Comprised of 18 images, the only text Brian offers is this:
“On March 10, 2008 hundreds of Tibetans took to the streets of Lhasa in protest of Chinese rule. The demonstrations turned violent and claimed an unknown number of lives in the Tibetan capital. In the following days and weeks the protests spread to various Tibetan communities in India, Nepal and the West.
In Kathmandu, monks, nuns and other Tibetans exiles gathered outside of the Chinese embassy and the United Nations building demanding an inquiry into human rights abuses in their homeland. Nepali police responded to the protests with baton charges, tear gas and by arresting hundreds of nonviolent demonstrators.”
This isn’t a “Free Tibet” post, this isn’t even a post about Tibet or peace protests, it’s more about having something to believe in.
Looking through the pictures and recognizing human emotions: anger, pain, hope, conviction; witnessing acts: beatings, bleeding, crying, dragging – all I see are people who believe in something far greater than themselves.
I am often amused by how selfish humans are, it’s a trait that I look down-upon but of course, am guilty of myself. There are some people I know who have the…gift (for lack of a better word) of turning every conversation inward about themselves. In some cases, it’s funny… in others it’s absolutely the most frustrating thing ever. To think that there are people.. you know the ones I’m talking about… they have facebook albums that are 98% self-taken pictures yet subtly titled “My Favorite People” with a few shots of friends, or the ones who have no problem having 300 pics of themselves under the witty album name “Me, Myself and I” and better yet, those who change their profile picture on a daily basis… but you don’t ever see both arms because one is busy feeding their narcissism…. I got slightly sidetracked, but you know what I mean.
In one of my classes we learned about how children possess the basic of human traits: self interest. As a child, your whole world revolves around you and that’s that. It’s only as we grow and become more social animals that we adhere to the rules of a society – but my point is, most of us don’t seem to grow out of what should be a phase, we live our lives just for ourselves (which mildly transcends into my part-theory on why relationships don’t work), most of us are vain and talk about ourselves and photograph ourselves and anything we do, we do because it benefits us (of if there is no immediate self-gain, we do it because it doesn’t really matter or affect us).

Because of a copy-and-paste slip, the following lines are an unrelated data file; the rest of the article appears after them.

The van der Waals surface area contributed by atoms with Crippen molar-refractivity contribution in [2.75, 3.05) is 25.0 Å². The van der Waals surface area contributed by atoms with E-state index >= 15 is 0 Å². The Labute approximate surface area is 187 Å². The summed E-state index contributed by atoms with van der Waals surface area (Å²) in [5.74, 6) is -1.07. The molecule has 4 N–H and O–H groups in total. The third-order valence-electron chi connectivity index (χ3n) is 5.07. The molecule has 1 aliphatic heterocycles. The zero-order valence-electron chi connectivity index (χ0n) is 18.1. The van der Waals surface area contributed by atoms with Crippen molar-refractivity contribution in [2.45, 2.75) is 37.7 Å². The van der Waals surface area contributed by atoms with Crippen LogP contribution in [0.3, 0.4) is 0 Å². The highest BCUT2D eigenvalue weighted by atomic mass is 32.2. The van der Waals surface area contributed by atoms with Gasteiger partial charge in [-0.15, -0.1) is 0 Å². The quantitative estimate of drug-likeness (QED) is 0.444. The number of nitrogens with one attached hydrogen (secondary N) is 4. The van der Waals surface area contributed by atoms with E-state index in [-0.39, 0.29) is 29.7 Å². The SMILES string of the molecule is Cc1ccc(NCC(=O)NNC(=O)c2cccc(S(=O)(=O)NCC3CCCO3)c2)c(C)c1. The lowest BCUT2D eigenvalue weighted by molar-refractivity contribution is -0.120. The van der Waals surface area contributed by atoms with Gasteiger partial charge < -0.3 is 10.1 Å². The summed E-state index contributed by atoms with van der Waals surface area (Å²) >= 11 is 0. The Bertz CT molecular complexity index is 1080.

I try to think of acts of sacrifice: things I’ve done that were hard, that I did out of love, that I did purely for the sake of a higher good… an unselfish act of humanity that I gained nothing from… and my mind draws a blank. Because things like giving Rs 10 to an old man doesn’t count when I know I’m only passing him on my way to spend at least 500% more just on dinner. Allowing my sister to borrow my favorite clothes hardly makes me a good Samaritan when her closet is merely an extension of mine.
Which brings me to the crux of this post: what do I have that I believe in?
There are vague, meaningful but non-descriptive ideals like: I believe in God, and friendships, and family, and love and blah blah blah… but seeing those pictures… of men being dragged on the streets, of the stiff rods bearding down on someone’s body, pictures of people weeping for something – I ask myself, what those peopled endured, is there anything that I would bear their suffering for?
The truth is, I don’t know.
I know that you could take away the maroon robes, you could take away the blues and yellows of the flags, you could substitute those with Nepali clothes and the red,navy and white of two triangles to end up with pictures of Nepal’s rise to “freedom,” there are many who died, and over 1350 still missing for this country. As I mentioned in my last post, I wasn’t here for any of it, and were I here, I can’t be sure that I’d be on the streets… not for curiosity, but I wonder if I would have allowed tear-gas to suffocate me from inside out, I wonder if I would let a rod try to break my skin, I wonder if I would have bleed for Nepal.
I wonder if I would bleed for anything.
What do I believe in?